From Thanksgiving until New Year’s Day, holiday gatherings are filled with tables of holiday themed dishes and so many sweets. While we all look forward to enjoying these holiday favorites at these festivities, many of us tend to overindulge. In fact, most people end up gaining an extra pound or two during the holiday season.
Bringing more awareness to your eating habits, practicing mindful eating strategies and planning ahead can help ward off this unwanted weight gain — and improve overall health and wellness. Being overweight or obese increases the likelihood that you will develop chronic conditions like diabetes or high blood pressure. Diabetes affects nearly 1 in every 10 people in the U.S.
Vanessa Vargas, RD, LD, is a registered dietitian at Summit Health that helps her patients adopt healthier eating habits. She also supports specialty physicians like endocrinologists and cardiologists to help manage chronic conditions with a combination of diet, exercise, and medication.
“Summit Health has a wonderful Nutrition and Weight Management team who can collectively address all your nutritional needs ranging from weight management to diabetes as well as gastrointestinal health,” says Vanessa. “There are many simple strategies we can all use, particularly before the festive season begins, that will satisfy the tastebuds without moving the numbers on the scale.”
Check out these pointers before walking into a holiday party or event.
Be buffet savvy — look before you eat.
Make an eating plan before you grab a plate, says Vanessa. Take an inventory of all the delicious delights first and then pick one or two items to splurge on. Try to limit or avoid deep fried dishes as the calories really add up, or just enjoy a very small serving. Also watch out for foods smothered in heavy sauces, cheese, cream, or gravies as they contain a lot of extra calories. Try reaching for more grilled, baked, broiled, and air fried foods as they contain less calories and fat.
It’s a great strategy to consume several cups of water throughout your holiday event. Carbonated beverages like seltzer or club soda are also great choices and may feel more festive. Increasing your water intake may help you feel more satisfied as we sometimes confuse thirst with hunger. Water may help your feel full and improve your energy and focus. As a bonus: “it can also make your skin look fantastic during the drier winter months,” advises Vanessa.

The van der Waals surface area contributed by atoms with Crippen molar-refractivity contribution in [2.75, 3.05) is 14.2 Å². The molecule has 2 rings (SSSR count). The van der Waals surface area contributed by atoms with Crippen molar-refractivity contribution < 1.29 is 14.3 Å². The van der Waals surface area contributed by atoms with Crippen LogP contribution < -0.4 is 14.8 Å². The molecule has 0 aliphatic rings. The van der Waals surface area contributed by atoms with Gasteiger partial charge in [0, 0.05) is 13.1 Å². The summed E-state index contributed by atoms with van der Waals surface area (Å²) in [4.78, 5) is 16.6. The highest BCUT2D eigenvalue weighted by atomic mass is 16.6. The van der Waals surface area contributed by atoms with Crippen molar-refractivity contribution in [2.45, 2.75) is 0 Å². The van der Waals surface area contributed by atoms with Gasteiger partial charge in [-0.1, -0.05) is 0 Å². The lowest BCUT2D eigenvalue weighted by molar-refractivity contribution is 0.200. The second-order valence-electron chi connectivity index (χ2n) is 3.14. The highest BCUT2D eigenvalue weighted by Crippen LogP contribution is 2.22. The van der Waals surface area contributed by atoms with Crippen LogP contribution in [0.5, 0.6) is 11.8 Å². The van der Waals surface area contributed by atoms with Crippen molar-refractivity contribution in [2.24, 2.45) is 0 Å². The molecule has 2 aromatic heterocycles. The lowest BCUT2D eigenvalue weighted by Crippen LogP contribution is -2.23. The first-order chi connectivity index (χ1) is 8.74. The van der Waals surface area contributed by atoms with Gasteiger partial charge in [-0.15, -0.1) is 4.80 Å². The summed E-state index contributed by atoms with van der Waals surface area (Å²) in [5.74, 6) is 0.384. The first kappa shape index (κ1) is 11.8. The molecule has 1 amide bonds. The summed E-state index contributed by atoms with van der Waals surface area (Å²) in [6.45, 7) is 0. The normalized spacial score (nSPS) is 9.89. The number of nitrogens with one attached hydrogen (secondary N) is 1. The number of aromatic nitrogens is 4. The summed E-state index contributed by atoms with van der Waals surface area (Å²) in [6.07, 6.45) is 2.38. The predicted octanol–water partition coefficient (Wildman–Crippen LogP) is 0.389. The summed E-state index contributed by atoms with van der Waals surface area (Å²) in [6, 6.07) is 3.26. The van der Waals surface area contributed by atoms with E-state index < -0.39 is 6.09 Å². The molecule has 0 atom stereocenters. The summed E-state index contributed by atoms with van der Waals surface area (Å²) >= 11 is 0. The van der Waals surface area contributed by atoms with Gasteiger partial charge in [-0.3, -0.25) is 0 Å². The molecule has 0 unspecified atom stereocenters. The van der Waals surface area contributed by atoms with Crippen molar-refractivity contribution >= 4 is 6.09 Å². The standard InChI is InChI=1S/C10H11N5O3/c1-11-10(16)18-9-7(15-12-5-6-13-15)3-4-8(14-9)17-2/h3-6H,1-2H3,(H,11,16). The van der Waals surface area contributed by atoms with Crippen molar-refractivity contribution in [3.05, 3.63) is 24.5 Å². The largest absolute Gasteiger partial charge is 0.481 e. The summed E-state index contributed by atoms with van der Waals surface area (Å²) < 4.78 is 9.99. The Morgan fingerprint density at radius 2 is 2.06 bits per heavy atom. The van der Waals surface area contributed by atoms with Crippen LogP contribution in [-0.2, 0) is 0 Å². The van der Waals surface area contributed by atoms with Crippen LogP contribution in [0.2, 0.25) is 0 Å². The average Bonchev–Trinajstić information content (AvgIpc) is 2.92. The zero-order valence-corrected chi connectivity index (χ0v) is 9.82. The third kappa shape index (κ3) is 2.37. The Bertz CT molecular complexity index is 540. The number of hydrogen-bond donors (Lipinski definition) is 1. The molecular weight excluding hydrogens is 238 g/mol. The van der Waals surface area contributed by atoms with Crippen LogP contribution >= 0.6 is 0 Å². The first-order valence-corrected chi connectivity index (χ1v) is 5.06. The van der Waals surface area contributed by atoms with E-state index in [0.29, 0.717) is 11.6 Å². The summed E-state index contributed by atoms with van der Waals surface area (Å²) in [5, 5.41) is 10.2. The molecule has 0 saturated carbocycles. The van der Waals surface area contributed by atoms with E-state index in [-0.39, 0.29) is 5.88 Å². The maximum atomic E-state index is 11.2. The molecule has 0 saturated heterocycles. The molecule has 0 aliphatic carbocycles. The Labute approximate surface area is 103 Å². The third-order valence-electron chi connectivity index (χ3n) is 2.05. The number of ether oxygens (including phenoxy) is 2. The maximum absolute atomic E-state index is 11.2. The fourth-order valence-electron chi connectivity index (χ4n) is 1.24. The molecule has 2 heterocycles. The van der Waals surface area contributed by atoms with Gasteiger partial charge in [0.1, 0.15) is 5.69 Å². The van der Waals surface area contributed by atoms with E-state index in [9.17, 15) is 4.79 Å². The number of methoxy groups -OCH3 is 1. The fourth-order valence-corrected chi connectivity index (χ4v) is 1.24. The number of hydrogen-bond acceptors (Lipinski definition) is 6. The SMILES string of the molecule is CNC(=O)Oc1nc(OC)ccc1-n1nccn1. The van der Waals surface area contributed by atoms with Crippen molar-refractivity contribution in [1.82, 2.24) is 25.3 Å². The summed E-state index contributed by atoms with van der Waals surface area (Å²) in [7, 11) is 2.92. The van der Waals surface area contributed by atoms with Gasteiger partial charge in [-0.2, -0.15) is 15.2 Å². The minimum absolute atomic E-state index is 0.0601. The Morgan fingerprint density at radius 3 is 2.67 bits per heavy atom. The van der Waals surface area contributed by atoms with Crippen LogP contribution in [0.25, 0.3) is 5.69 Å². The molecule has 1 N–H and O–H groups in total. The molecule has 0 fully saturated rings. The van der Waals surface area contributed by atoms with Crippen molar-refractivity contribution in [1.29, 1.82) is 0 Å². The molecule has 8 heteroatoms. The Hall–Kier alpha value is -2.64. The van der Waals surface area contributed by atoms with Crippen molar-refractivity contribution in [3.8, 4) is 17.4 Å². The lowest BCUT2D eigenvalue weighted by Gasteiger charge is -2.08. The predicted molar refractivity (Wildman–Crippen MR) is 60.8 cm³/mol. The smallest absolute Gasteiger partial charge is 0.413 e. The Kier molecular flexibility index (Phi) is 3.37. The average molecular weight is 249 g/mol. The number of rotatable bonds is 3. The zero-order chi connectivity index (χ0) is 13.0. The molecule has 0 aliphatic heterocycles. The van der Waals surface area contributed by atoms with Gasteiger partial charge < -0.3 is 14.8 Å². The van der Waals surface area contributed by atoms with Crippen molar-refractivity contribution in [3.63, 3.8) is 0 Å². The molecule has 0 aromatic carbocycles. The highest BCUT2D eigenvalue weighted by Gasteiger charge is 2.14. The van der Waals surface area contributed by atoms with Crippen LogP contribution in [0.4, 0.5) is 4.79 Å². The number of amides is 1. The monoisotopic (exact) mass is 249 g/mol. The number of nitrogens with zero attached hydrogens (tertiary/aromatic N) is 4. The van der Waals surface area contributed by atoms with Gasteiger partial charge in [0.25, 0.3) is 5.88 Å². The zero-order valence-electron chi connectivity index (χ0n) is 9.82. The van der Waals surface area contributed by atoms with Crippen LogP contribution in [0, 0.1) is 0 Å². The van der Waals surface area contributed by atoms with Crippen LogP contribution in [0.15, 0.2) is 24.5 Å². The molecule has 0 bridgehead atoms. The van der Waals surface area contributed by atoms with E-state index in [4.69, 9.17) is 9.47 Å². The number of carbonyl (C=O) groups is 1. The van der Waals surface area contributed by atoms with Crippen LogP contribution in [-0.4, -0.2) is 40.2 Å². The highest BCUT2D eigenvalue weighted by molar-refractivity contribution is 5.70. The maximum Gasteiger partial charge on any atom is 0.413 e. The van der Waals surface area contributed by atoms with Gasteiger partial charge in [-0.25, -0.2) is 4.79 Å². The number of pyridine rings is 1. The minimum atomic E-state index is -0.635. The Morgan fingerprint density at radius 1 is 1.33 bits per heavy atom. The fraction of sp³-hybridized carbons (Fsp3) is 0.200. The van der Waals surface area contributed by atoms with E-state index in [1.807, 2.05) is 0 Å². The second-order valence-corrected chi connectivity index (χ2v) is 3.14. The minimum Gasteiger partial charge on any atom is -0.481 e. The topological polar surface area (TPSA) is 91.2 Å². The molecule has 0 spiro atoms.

Fill your plate with water too.
Stick mostly to high water content foods like colorful fruits and low-calorie veggies as these nutrient rich, high volume foods will make you feel full. A good rule of thumb is to fill half your plate with veggies, a quarter with lean protein, and another quarter with whole grains and starchy vegetables including beans, lentils, brown rice, quinoa, oats, sweet potatoes, and winter squash. This general guideline will give you a healthy balance of foods and keep your weight under control.
Watch your portions — and stop before you are full.
“Watch your portion size especially with holiday favorites,” explains Vanessa. “Try to practice mindful eating strategies such as eating slow, chewing foods very well, checking in with hunger and fullness, and minimizing distractions at mealtime.” Take a break from the buffet before you feel full and allow your brain to catch up to your stomach. Another tip is to use smaller plates for built in portion control. Check in with hunger before reaching for seconds. Slowing down and savoring your foods will help you feel satisfied both physically and mentally.
Step away from the snacks.
Mindless eating is common, particularly when you are socializing or drinking alcohol. Simply moving into another room or choosing a seat where the food is out of reach can help minimize snacking. When food is out of sight we tend to eat less and minimize mindless snacking.
Limit alcohol — or better yet, skip it entirely.
Remember alcoholic drinks contain a lot of empty calories. And alcohol can be an appetite stimulant, making it harder to practice portion control and make healthy food choices. The latest dietary guidelines suggest abstaining from alcohol, but if you choose to drink, men should not have more than two drinks per day and women should limit themselves to just one glass of daily spirits. “Moderation is the safest bet,” says Vanessa. “You can enjoy various types of alcohol, including beer, spirits, or wine, without worrying too much about it impacting your weight as long as you keep it to a minimum.”
Have your dessert, but don’t eat two.
Holiday festivities often end with a mouth-watering selection of desserts. As with any other form of moderation, allow yourself a sweet splurge that you wouldn’t otherwise have — just limit yourself to one small piece of your favorite sweet treat.
Don’t wait for the holidays — practice mindful eating now.
“Adopting this approach now will make the holidays something to celebrate because it is not only a wonderful time of year to spend with family, colleagues, and friends, but you probably won’t see the number on the scale increase.” says Vanessa.
Eating healthy reduces your risk of developing cancer, diabetes, and heart disease. Our team can help you lose weight and adopt healthier eating habits. Together, they partner with you to develop an individualized treatment plan that helps you achieve your goals.